An exhibition review titled
Artist Paints Mood for our Impressions in The Tampa Tribune
By Kurt Loft
Artist Paints Mood for our Impressions
BELLEAIR Charles Brindley's haunting landscapes do not tell a story.
No, his stark, moody scenes stand alone, removed from our dialogue. These dead trees on barren mounds, sunbaked rocks and broken fences fell silent long ago. Their decay is implicit and complete, like a skeleton, like a bone.
Brindley, a techincal prodigy obsessed by the Tennessee wild, portrays the ruin of artificial structures under time's weight and the suffocation of nature by what the artist sees as man's arrogance.
His thirty works at the Florida Gulf Coast Art Center suggest romance without the slightest inkling of love. He avoids all popular imagery, all attempts to make nature a thing of beauty.
Plants, animals and earth are weathered and beaten until they collapse and disappear, and Brindley grabs the final moments.
Brindley does not depict the "Christina's World" of an Andrew Wyeth, an artist whom he seems to emulate, simply because there are no isolationist metaphors, no psychological mountains to climb.
His ideas concern form as an objective end in itself, and only the viewer, striving to find some meaning, brings emotion to the canvas.
Brindley possesses a formidable technique, which, considering its relationship to the canvas, hardly could be improved. "Rock Form with Abyss and Oak Tree" a graphite from 1984, gains strength from the weight and density of its composition, and the freedom suggested in each eloquently phrased line of the tree. The atmospheric color play, the shade of black and white, form their own element of perspective.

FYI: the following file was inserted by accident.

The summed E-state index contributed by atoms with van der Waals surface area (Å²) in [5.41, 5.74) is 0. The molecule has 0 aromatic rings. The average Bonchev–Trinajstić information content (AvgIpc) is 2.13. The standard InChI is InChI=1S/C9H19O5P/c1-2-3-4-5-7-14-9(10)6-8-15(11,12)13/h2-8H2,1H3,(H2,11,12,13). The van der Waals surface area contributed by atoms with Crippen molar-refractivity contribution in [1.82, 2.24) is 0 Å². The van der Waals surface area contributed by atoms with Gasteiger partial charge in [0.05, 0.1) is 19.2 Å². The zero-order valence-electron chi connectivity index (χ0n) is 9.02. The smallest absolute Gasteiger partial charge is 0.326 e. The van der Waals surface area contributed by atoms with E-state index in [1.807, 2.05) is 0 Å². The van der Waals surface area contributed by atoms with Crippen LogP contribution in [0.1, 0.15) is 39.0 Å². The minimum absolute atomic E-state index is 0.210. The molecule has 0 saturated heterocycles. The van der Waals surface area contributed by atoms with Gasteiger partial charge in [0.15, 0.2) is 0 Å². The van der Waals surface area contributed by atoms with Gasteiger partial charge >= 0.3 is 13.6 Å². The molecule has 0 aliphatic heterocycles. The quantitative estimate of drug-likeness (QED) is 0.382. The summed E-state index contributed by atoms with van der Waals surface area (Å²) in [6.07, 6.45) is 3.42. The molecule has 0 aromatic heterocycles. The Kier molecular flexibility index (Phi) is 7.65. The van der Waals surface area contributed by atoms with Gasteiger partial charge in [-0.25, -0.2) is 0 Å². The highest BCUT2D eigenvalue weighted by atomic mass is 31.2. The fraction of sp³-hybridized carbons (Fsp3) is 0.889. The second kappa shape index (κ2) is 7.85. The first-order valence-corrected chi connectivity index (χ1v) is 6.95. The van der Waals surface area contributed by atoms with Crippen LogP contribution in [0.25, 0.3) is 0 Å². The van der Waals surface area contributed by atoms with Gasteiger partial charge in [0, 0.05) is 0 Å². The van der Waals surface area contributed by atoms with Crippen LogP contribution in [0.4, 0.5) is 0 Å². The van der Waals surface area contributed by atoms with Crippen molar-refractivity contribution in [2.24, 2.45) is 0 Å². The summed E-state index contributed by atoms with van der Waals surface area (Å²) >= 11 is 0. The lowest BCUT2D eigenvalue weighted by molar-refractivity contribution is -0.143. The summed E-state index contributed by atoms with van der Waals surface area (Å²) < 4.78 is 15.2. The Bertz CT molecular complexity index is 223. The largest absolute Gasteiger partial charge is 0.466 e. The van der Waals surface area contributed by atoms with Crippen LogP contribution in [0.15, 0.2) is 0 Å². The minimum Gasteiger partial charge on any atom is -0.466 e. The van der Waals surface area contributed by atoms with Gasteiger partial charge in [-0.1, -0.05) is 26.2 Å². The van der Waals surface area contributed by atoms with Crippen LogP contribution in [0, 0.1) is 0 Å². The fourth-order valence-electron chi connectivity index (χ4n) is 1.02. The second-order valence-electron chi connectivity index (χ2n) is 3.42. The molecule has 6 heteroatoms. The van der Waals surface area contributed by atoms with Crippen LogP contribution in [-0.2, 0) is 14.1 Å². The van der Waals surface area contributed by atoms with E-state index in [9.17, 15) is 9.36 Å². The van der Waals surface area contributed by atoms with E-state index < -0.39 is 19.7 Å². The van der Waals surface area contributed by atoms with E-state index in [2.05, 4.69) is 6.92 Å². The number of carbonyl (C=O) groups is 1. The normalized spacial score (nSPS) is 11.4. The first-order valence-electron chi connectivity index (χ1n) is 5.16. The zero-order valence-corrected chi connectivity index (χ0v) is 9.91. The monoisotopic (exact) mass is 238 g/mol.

Brindley's work has a strange and fascinating mix of principles developed by artists he undoubtedly admires. His style certainly complements Caspar David Friedrich, the 19th century German romanticist whose eerie, striking forest scenes take on religious implications without being sacred. From Friedrich, Brindley expresses mood.
But two others come to mind. The artist evolves his mastery of light impressions from Monet, and from Mondrian he finds the necessary tools of linear construction and his relationship with the canvas's frame.
Almost any work by Brindley could be a scene from Poe or the mystic backdrop for a horror film. All this provides a medium for our own feelings. Brindley gives us a ruin that evokes some forgotten action or place, an edifice not quite pillaged by time. Something has endured, and Brindley, like a historian, leaves a document.
Better yet, these salient features are the spirit of nature itself.
What: Exhibition of 30 works
by Nashville artist Charles Brindley